Take 57: Crimes and Misdemeanors

Jessie McAskill
4 min readFeb 23, 2022


In July of 2015, the BBC released a list of the 100 Greatest American Films, curated by polling critics all over the world. I’m watching them and writing about them as a form of self taught film school. This week, Take 57: Crimes and Misdemeanors

I’ll admit to having mixed feelings about finally finding a way to watch Crimes and Misdemeanors. The 1989 Woody Allen dramedy was shockingly difficult to procure. It wasn’t streaming anywhere I could find online, and DVDs on Amazon were reselling for literally hundreds of dollars. I eventually found an old library copy on some resale website (where I also had to purchase Love Streams) and luckily still have access to a DVD player in an old gaming console. By the time I finally had the logistics figured out, I took a deep breath and hit play. The mixed feelings were not a result of that difficulty, but instead are a routine part of the experience when watching basically any Allen movie in a post Me Too era America.

Crimes and Misdemeanors opens on dopey looking Woody playing Cliff Stern sitting next to a child in a movie theater, and immediately my stomach dropped. Regardless on where you stand on the court of public opinion re: Allen, and what exactly constitutes enough evidence to convict a predator — I think most of us would be hard pressed to find a parent who would let Woody Allen hang out unsupervised with their teenage daughter (I hope anyway). I say this as someone who harbors great affection for Allen’s work. I was happy this project gave me an excuse to rewatch Annie Hall and I mourn the loss of comfort I used to feel watching that film. Manhattan has the ravishing young Meryl Streep, but is basically intolerable because the romance we’re supposed to be rooting for is between Allen and a teenager. As I grew up, I fell in love with his more contemporary work: Midnight in Paris, Vicky Christina Barcelona, Match Point etc. To be abundantly clear, this is not an indictment of anyone who adores these films, but it’s an acknowledgement that for me, personally, the work is tainted in a way that is increasingly difficult to ignore.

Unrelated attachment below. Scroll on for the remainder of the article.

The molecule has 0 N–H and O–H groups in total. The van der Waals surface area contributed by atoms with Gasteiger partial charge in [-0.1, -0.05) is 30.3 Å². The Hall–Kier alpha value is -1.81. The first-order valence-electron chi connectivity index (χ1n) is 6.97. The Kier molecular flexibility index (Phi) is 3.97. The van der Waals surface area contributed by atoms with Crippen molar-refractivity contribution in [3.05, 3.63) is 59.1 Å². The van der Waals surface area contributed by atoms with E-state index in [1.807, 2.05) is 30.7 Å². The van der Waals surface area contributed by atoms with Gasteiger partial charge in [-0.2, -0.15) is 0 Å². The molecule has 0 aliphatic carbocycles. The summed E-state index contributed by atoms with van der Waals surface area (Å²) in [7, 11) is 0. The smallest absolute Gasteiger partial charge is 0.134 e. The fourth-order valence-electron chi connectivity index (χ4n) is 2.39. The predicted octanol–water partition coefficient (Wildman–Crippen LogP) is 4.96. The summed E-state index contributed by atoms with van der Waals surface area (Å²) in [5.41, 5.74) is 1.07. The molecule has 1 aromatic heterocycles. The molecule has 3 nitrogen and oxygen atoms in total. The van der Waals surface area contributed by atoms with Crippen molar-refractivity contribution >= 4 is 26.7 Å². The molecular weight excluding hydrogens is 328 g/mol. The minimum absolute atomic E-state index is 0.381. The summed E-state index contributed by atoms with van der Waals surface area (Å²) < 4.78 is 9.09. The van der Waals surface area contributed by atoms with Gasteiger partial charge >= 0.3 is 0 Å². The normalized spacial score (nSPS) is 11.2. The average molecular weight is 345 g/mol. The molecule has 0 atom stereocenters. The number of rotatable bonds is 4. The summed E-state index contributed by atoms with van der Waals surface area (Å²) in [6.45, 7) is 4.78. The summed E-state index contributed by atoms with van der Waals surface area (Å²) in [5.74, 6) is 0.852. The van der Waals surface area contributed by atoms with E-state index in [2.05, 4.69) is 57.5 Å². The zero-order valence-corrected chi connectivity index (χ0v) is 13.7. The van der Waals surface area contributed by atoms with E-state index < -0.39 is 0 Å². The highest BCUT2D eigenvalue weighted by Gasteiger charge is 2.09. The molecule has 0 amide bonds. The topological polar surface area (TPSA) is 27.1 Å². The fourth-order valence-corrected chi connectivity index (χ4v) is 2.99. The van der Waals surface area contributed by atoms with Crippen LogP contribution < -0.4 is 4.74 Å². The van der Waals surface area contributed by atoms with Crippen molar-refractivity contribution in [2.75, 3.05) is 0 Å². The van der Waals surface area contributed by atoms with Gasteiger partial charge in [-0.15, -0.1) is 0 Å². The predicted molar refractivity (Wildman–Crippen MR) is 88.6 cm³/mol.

This isn’t about to turn in to another epic Chinatown rant, and I will state without hesitation this is a good film that deserves to be on this list. That said, I do think the movie is inherently about Allen’s crimes, how he reconciles them, and the place of women/girls in his moral psychology. Like much of Allen’s work, this is a picture of relationships and more explicitly, it’s about the choices we make and the prices we pay for them. When Walter Landau’s character, Cliff’s, life and marriage is threatened by the end of his affair with Angelica Houston, he orders a mob killing of her to get her out of the way. He is briefly racked with guilt before essentially shrugging it off because if he isn’t punished then it never really happened, right? Meanwhile, Allen is married and pursuing Mia Farrow, who isn’t into him — which he whines about incessantly to his 14 year old niece. You see, he’s looking out for her because her dad just died, and he’s such a good guy.

The niece is not an afterthought or side show, she sets the course for what it takes to make Allen fall in love, and is soon replaced by Farrow at his side at the movies and chatting on New York City sidewalks. It doesn’t surprise me how many revered and beloved actresses have worked with Allen. He has an undeniable legacy of writing complicated female characters, which have led many to career defining performances, including many Oscars. This is apparent in Crimes and Misdemeanors and the treatment of Angelica Houston’s moments of pain and heartache are especially poignant. She is refuse in the life of a man, cast aside when she became an inconvenience. Cliff is unloved by his (soon to be ex) wife, and also turned down by the young producer he claims to be in love with, and who in turn dates his brother-in-law.

At the end, the vignettes are braided together and the film poses very compelling questions about what our choices amount to when the consequences are muted or unrealized — e.g., if a mistress falls down in the woods and nobody is around to hear her, did she make a noise? Ironically, it’s also a question we can ask about Allen’s career. Maybe the scent of consequence will linger around Allen’s legacy as more and more of his work is tainted by the distracting nausea of haunting impropriety.